Car enthusiasts will surely remember the Art & Science Era, that blocky, chunky, right-angle-heavy styling that defined Cadillac some ten years ago. Well, it’s safe to say those days are in the rearview mirror. After a successful reinvention of the brand, Cadillac is ready for a softer approach that reflects the evolution of modern luxury. Cadillac’s Exterior Design Manager Taki Karras discussed with AD how the brand is about to undergo a significant evolution of its design theories:
Taki Karras: Escala represents an evolution of our brand’s design philosophy. From the introduction of the first CTS (in 2002), when we started the Art & Science phase of our design philosophy, those vehicles were all really meant to grab a lot of attention for the brand, really hit people over the head with design, and get the brand noticed. As the brand has evolved, the product has changed into something a bit more sophisticated. That’s the direction we are going.
AD: So less of hitting people over the head?
TK: We’ll be refined. The way we’re going to do it is through simplicity and proportion. Proportion is the element that Cadillac has always tried to create: something unique that has a lot of presence on the road. But we won’t be doing it with flashy flamboyance—not a lot of chrome or all of the traditional things you might see in automotive realms. We’re taking a more simple, clean, and sophisticated approach to design.
AD: Is there a name for this sophisticated design, like “Art & Science”?
TK: We’re not saying that we’re not doing Art & Science anymore. It’s just a much more tailored and refined execution of that philosophy. The best kinds of design philosophies are ones that you can ramp up or down and still have the opportunity to make a consistent, lasting message. We’re definitely not throwing the baby out with the bathwater. It’s tailoring it to the right type of product and consumer. … When we talk about proportions, it’s both interior and exterior design. Simple and clean is the hardest thing to do. If you don’t have the fundamentals right, you can’t execute a clean design.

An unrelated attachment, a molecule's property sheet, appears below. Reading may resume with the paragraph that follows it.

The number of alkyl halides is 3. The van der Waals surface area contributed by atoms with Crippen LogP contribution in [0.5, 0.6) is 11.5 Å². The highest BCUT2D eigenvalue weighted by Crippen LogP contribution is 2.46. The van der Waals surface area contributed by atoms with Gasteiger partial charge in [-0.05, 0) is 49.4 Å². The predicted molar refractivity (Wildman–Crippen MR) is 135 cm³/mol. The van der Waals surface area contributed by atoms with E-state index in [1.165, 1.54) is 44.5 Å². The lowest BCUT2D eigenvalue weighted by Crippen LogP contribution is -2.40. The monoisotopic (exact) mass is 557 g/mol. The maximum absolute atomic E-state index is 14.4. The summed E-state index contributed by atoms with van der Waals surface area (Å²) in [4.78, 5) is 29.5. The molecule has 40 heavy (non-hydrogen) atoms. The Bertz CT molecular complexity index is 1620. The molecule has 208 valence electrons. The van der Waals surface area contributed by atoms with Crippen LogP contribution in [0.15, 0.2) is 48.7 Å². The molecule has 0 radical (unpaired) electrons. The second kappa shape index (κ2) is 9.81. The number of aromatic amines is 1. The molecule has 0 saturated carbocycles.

AD: Looking at Escala in particular, and your own design philosophy generally, what are your points of inspiration outside of cars?
TK: Lighting is a big deal for us. There was this image of a very clean interior space with flooded lights along a wall that created a razor-thin band of light on the floor. It was such a clean environment that had this really precise, technical execution of light bands flooded from a source you couldn’t see. It was an architectural space, but it forced us to think about lighting in an untraditional way.
AD: There are a lot of shapes on this car. How would you describe the shape of the tail light?
TK: We knew we had to develop a lighting signature that was vertical—and the vertical element had to be dominant. But we also knew we wanted to let your eye go around the corner of the vehicle. What we ended up with was the sketch that everybody loved. It was taking this horizontal element and allowing your eye to get around the corner of the vehicle but still have a very dominant vertical blade. It didn’t seem like that big of a deal, but from a design-team standpoint this was a huge paradigm shift for us. We were enabling something that we had struggled with in the past, and it’s one of those things that you have to be very careful with. At some point, you have to honor your brand, and your brand is key and paramount.
AD: In your studio, where do you start: design or engineering?
TK: It’s a little bit of both. It depends what product you’re working on. If you’re developing a car like this, it’s definitely design. This is all about evolving the design philosophy. It’s about creating a statement for the design studio to hold on to, so that they have a road map of where they’re going to take the brand. But when you’re working on a V-series product, it’s definitely engineering-focused. There are so many critical things that are super-important to the performance of the vehicle that are paramount. You have to take those elements and figure out design solutions that make it work but also adhere to our DNA and make it uniquely Cadillac. So, it’s both.
AD: Do any specific buildings inspire you?
TK: Especially how it relates to Cadillac, midcentury modern buildings in general. We’re lucky enough to work in an Eero Saarinen space, where our technology center is located. For as many difficulties as there are to work in a building from the ’50s, in terms of IT problems, you have to pinch yourself every day you walk into that space. It’s just this beautiful, simple, clean, precise mentality to design that really reflects on the strength of the Cadillac brand.